Starbucks, The Savior

Three iced Starbucks teas, in a story about the Starbucks order to induce labor.
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This Starbucks Order Is Trending Because People Say It Can Induce Labor

Bottoms up.

by Kristina Johnson and Katie McPherson
Originally Published: 

Let’s be honest: 40 weeks is a really long time to be pregnant. Even if you have a dream pregnancy with no complications, at some point along the way, you’re bound to feel totally over it. As your due date approaches, and you become more physically uncomfortable and impatient to meet your baby, trying different ways to induce labor becomes more and more appealing. If you’re desperate to jump start the process, there’s actually a Starbucks order to induce labor trending on social media right now, and it users say it’s worth the hype. Might as well grab yourself a refreshing iced tea and get to curb walking, right?

The supposedly labor-inducing drink in question is Starbucks’ iced passion tango tea, a delicious-looking dark red beverage, with four pumps of raspberry syrup added in. Most parents-to-be on Tik Tok are pictured drinking a venti (which they deserve), though it’s not totally clear if the size of the drink matters for this whole induction hack to work.

In 2017, Romper reported on another supposed labor-inducing Starbucks order, the Pineapple Kona Pop brewed tea. While it’s not available to order anymore, it made the rounds as the first induction drink of choice because pineapple has been rumored for years to help induce labor.

The new passion tango tea includes a blend of lemongrass, apple, and hisbicus, according to Starbucks, but it’s probably the four pumps of raspberry syrup pregnant people should be most interested in. Once you’re at term, you’ll probably start hearing recommendations from friends or folks online to drink raspberry leaf tea to induce labor. There’s not much data about how effective raspberries, or raspberry teas and extracts are at inducing you, Romper reports. Experts recommended speaking with your doctor before trying anything to induce yourself at home, but all in all, seemed to agree that raspberry products aren’t inherently dangerous.

“There are not enough studies on this. Red raspberry leaf tea, that’s been around for a long time in terms of people using it to try to start labor,” says Dr. Victor Feldbaum, M.D., board-certified OB-GYN and department chair of obstetrics and gynecology at Bayfront Health. “Studies have not shown that it decreases [the length of] the first stage of labor, but there has been a little proof it limits the second stage of labor. The thought is it helps with the tone of the uterine muscles. As far as whether it induces labor, it’s questionable, but people have done it for years.”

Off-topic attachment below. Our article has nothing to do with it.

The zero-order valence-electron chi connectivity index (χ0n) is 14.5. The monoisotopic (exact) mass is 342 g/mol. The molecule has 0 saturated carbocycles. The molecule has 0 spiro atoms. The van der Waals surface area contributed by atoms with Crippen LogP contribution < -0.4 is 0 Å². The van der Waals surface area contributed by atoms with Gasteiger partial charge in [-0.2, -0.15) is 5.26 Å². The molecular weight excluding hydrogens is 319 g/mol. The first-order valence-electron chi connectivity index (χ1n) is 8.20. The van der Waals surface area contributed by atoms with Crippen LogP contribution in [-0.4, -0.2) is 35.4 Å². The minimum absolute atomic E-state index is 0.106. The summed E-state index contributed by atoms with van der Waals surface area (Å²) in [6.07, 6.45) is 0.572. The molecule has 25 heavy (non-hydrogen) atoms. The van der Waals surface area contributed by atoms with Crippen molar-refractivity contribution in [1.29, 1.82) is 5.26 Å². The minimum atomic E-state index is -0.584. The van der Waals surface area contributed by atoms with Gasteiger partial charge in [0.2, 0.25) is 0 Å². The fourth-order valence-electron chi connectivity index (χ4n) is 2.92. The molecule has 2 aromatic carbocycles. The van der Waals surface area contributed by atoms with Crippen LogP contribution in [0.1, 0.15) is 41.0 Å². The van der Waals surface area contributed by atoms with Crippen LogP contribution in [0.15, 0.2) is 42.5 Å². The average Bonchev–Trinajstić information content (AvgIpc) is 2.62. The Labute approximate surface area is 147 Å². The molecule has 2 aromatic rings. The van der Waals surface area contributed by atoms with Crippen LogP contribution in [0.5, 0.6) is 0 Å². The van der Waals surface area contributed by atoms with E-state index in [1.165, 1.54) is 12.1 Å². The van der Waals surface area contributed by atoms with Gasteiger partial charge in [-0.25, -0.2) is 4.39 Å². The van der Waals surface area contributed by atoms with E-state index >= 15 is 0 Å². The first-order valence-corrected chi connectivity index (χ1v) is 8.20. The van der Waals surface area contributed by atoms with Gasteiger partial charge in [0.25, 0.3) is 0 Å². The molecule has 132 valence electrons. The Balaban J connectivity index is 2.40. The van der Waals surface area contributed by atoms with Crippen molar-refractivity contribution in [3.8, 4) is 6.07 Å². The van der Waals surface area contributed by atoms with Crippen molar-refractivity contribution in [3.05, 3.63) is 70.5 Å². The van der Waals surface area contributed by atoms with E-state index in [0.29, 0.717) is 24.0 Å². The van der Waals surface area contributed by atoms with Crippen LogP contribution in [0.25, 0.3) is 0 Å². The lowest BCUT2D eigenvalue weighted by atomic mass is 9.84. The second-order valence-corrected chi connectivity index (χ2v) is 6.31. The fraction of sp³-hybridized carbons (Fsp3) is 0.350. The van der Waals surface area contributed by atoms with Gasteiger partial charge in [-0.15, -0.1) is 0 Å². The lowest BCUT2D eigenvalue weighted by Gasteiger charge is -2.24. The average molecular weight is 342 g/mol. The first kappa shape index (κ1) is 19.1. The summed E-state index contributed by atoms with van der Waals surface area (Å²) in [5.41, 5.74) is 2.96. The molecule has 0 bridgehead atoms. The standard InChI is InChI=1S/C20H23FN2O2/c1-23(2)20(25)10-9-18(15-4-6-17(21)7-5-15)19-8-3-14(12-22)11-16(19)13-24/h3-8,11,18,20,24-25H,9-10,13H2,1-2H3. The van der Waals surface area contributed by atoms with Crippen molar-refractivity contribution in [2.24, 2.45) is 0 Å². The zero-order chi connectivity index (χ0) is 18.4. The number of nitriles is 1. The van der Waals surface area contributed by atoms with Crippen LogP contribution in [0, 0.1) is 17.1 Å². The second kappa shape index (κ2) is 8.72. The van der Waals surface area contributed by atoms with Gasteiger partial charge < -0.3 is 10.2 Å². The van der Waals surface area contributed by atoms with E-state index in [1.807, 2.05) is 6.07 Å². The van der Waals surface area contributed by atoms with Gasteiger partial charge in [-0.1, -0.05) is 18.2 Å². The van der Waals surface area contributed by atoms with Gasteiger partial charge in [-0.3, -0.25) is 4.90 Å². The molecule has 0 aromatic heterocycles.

He tried the drink himself and reports, “It’s a great drink; I enjoyed it.” He notes that because a barista makes it for you (as opposed to a raspberry leaf tea you might make at home), it’s hard to control how much raspberry syrup is being added, and harder still to know how many of those potentially labor-inducing compounds are even in the syrup to begin with. To be safe, there are a few types of people who should steer clear of this trendy tea:

“People that should avoid this would be those with prior C-sections — you don’t want to necessarily go into labor if you have surgery scheduled — and people who have high blood pressure, diabetes, or more complicated pregnancies,” Feldbaum says.

He recommends anyone interested in trying the Starbucks labor drink (or any method of inducing labor at home) wait until they’re full-term. “Thirty-seven weeks and up is considered full-term pregnancy. The standard modes of inducing labor are still what’s advised and best.”

According to Feldbaum, those three methods are:

  1. Lots of walking
  2. Sex
  3. Nipple stimulation

“People try any of those three, and generally get what they’re looking for. Obviously if it’s not working, if you want to try red raspberry, you can,” he says.

However you choose to get baby moving, just make sure you run it by your doctor first so your little one arrives happy, healthy, and exactly when they’re supposed to.


Dr. Victor Feldbaum, M.D., board-certified OB-GYN and department chair of obstetrics and gynecology at Bayfront Health

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